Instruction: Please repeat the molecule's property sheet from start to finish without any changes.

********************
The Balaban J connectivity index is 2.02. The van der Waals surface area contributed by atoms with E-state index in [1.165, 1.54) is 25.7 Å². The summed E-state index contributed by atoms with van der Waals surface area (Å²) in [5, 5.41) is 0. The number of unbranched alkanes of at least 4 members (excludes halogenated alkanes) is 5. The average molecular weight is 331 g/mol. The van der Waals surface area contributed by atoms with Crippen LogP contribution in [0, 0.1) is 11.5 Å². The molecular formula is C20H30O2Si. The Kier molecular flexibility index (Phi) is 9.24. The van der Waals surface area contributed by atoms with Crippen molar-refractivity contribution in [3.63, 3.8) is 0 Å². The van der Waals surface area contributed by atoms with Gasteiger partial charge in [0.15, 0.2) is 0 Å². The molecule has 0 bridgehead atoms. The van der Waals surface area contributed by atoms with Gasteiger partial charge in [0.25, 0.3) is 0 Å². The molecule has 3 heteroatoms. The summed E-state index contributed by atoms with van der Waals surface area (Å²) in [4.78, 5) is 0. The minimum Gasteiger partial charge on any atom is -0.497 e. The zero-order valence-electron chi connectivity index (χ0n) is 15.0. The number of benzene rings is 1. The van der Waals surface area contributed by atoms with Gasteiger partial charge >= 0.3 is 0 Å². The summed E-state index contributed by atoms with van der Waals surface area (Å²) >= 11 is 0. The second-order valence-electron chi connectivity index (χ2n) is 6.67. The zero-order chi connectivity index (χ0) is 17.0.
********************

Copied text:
The Balaban J connectivity index is 2.02. The van der Waals surface area contributed by atoms with E-state index in [1.165, 1.54) is 25.7 Å². The summed E-state index contributed by atoms with van der Waals surface area (Å²) in [5, 5.41) is 0. The number of unbranched alkanes of at least 4 members (excludes halogenated alkanes) is 5. The average molecular weight is 331 g/mol. The van der Waals surface area contributed by atoms with Crippen LogP contribution in [0, 0.1) is 11.5 Å². The molecular formula is C20H30O2Si. The Kier molecular flexibility index (Phi) is 9.24. The van der Waals surface area contributed by atoms with Crippen molar-refractivity contribution in [3.63, 3.8) is 0 Å². The van der Waals surface area contributed by atoms with Gasteiger partial charge in [0.15, 0.2) is 0 Å². The molecule has 0 bridgehead atoms. The van der Waals surface area contributed by atoms with Gasteiger partial charge in [0.25, 0.3) is 0 Å². The molecule has 3 heteroatoms. The summed E-state index contributed by atoms with van der Waals surface area (Å²) in [4.78, 5) is 0. The minimum Gasteiger partial charge on any atom is -0.497 e. The zero-order valence-electron chi connectivity index (χ0n) is 15.0. The number of benzene rings is 1. The van der Waals surface area contributed by atoms with Gasteiger partial charge >= 0.3 is 0 Å². The summed E-state index contributed by atoms with van der Waals surface area (Å²) >= 11 is 0. The second-order valence-electron chi connectivity index (χ2n) is 6.67. The zero-order chi connectivity index (χ0) is 17.0.